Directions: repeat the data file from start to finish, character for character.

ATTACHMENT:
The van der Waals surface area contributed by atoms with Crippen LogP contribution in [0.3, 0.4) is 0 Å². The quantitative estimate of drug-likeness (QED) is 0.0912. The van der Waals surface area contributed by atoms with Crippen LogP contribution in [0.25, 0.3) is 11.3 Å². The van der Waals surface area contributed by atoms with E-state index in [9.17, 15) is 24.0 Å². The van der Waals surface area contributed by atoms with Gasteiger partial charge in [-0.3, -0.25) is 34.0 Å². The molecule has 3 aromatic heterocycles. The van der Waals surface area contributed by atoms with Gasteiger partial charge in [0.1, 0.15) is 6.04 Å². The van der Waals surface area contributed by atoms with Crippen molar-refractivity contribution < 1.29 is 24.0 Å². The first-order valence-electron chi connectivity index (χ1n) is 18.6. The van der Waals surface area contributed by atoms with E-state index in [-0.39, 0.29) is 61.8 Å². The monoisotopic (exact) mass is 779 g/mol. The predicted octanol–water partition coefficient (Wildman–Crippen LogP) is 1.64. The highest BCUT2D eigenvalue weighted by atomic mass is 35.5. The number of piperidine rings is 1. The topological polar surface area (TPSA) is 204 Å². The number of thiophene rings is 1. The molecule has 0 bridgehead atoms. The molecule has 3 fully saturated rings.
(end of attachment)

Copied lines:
The van der Waals surface area contributed by atoms with Crippen LogP contribution in [0.3, 0.4) is 0 Å². The quantitative estimate of drug-likeness (QED) is 0.0912. The van der Waals surface area contributed by atoms with Crippen LogP contribution in [0.25, 0.3) is 11.3 Å². The van der Waals surface area contributed by atoms with E-state index in [9.17, 15) is 24.0 Å². The van der Waals surface area contributed by atoms with Gasteiger partial charge in [-0.3, -0.25) is 34.0 Å². The molecule has 3 aromatic heterocycles. The van der Waals surface area contributed by atoms with Gasteiger partial charge in [0.1, 0.15) is 6.04 Å². The van der Waals surface area contributed by atoms with Crippen molar-refractivity contribution < 1.29 is 24.0 Å². The first-order valence-electron chi connectivity index (χ1n) is 18.6. The van der Waals surface area contributed by atoms with E-state index in [-0.39, 0.29) is 61.8 Å². The monoisotopic (exact) mass is 779 g/mol. The predicted octanol–water partition coefficient (Wildman–Crippen LogP) is 1.64. The highest BCUT2D eigenvalue weighted by atomic mass is 35.5. The number of piperidine rings is 1. The topological polar surface area (TPSA) is 204 Å². The number of thiophene rings is 1. The molecule has 0 bridgehead atoms. The molecule has 3 fully saturated rings.